I knew that it was going to take weeks to get it back together, but I still had a slight interest in recording, so I grabbed my Strat. The Fender Stratocaster is one of the other most famous guitars of all time. It came out a few years after the Telecaster and has also been made continuously since then, and copied and tweaked in a million different ways. Buddy Holly played one, Jimi Hendrix set them on fire literally and metaphorically, Eric Clapton, David Gilmour, Stevie Ray Vaughan, Jeff Beck, Eddie Van Halen (kind of), Nile Rodgers, yadda yadda. It almost feels inappropriate to call mine my Strat. A friend bought it new in the mid-90s, and eventually gave it to me. It’s a real Fender Standard, made in Mexico in 1996. The thing with this one is that it’s left handed. I am not left handed, and although I switched the strings around and added a strap peg to the other horn, I still basically have to play it upside down which makes the ergonomics bonkers. Hendrix pulled it off (playing a righty left handed, in his case), but I’m no Hendrix.
As soon as I picked it up, I realized that the strings were shot and took it to my bench, which I’d already cleared of the Telecaster detritus. I removed the strings and realized that I didn’t like much about this guitar either. It was coated in a thick black polyester finish that I found boring and tactilely unpleasant.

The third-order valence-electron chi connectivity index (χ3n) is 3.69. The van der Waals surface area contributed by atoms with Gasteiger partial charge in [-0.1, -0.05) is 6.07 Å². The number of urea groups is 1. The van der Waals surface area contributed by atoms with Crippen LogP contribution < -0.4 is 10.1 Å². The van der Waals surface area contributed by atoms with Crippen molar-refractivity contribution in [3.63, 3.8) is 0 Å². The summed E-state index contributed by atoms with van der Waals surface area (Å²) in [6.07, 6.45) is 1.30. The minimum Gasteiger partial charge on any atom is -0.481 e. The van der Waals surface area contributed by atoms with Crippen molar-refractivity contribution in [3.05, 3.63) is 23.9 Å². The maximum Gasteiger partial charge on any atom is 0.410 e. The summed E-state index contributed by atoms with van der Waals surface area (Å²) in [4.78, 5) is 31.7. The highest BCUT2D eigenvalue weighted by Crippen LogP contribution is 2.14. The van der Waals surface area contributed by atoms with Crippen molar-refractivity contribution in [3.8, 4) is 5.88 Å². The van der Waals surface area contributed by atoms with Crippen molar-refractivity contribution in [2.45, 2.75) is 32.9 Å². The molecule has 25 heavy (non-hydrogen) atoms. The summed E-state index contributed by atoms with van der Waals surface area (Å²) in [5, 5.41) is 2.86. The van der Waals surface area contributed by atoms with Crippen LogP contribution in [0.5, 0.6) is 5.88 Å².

The next thing I knew, I was going after it with a heat gun and a putty knife, and had removed all of the finish. I also realized that the ceramic pickups would not be going back in, and that this was going to take weeks.
That left me with zero single-coil electrics with which to record. I broke out my Paul Reed Smith ripoff just to have something on the stand, but I mostly tried to occupy myself with completing these self-inflicted projects. A lot of it was just waiting for things to dry though, so to fill the gaps I decided to add a medium-sized quest to fix the flanger pedal that I broke maybe ten years ago.
I’ll try not to go too deep on this (is this a sailing blog?) but electric guitarists (et al.) often use effect pedals to modify their sound. One class of effect is something called “flanger,” which electronically simulates playing two reel-to-reel audio tapes of the exact same material, recording them combined to a third audio tape, and occasionally touching the flanges of the input reels in sequence to get them slightly in and out of sync, creating a sort of wooshy oscillating comb-filtered effect. I had an old Boss BF-2 Flanger, which is kind of the Toyota Corolla of flangers, with a broken resonance knob. I found the schematic and talked to several pedal geeks, and apparently nobody makes a 12mm 50k reverse-audio taper pot anymore.